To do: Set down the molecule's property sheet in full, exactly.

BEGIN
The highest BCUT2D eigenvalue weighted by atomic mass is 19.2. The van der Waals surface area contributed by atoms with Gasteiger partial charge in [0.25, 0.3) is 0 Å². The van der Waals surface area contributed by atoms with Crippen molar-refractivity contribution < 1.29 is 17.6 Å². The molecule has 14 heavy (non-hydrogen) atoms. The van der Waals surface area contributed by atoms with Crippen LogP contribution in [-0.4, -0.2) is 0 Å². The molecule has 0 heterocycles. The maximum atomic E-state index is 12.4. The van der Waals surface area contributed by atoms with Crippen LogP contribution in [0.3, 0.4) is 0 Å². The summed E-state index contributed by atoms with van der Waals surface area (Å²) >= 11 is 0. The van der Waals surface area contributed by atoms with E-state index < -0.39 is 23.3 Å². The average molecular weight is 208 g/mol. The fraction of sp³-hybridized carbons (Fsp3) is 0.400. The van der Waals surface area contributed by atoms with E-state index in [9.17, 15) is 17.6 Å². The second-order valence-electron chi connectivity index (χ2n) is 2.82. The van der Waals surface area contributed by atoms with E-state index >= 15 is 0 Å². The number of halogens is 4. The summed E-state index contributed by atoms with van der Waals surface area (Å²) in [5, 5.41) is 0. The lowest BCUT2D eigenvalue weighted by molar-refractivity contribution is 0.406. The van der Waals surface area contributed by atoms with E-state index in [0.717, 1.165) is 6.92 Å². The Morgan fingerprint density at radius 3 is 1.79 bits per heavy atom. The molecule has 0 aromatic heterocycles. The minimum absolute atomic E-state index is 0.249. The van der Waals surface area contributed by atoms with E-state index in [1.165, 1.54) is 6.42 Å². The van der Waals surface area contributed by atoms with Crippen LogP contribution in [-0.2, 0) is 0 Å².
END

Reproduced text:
The highest BCUT2D eigenvalue weighted by atomic mass is 19.2. The van der Waals surface area contributed by atoms with Gasteiger partial charge in [0.25, 0.3) is 0 Å². The van der Waals surface area contributed by atoms with Crippen molar-refractivity contribution < 1.29 is 17.6 Å². The molecule has 14 heavy (non-hydrogen) atoms. The van der Waals surface area contributed by atoms with Crippen LogP contribution in [-0.4, -0.2) is 0 Å². The molecule has 0 heterocycles. The maximum atomic E-state index is 12.4. The van der Waals surface area contributed by atoms with Crippen LogP contribution in [0.3, 0.4) is 0 Å². The summed E-state index contributed by atoms with van der Waals surface area (Å²) >= 11 is 0. The van der Waals surface area contributed by atoms with E-state index < -0.39 is 23.3 Å². The average molecular weight is 208 g/mol. The fraction of sp³-hybridized carbons (Fsp3) is 0.400. The van der Waals surface area contributed by atoms with E-state index in [9.17, 15) is 17.6 Å². The second-order valence-electron chi connectivity index (χ2n) is 2.82. The van der Waals surface area contributed by atoms with E-state index >= 15 is 0 Å². The number of halogens is 4. The summed E-state index contributed by atoms with van der Waals surface area (Å²) in [5, 5.41) is 0. The lowest BCUT2D eigenvalue weighted by molar-refractivity contribution is 0.406. The van der Waals surface area contributed by atoms with E-state index in [0.717, 1.165) is 6.92 Å². The Morgan fingerprint density at radius 3 is 1.79 bits per heavy atom. The molecule has 0 aromatic heterocycles. The minimum absolute atomic E-state index is 0.249. The van der Waals surface area contributed by atoms with E-state index in [1.165, 1.54) is 6.42 Å². The van der Waals surface area contributed by atoms with Crippen LogP contribution in [-0.2, 0) is 0 Å².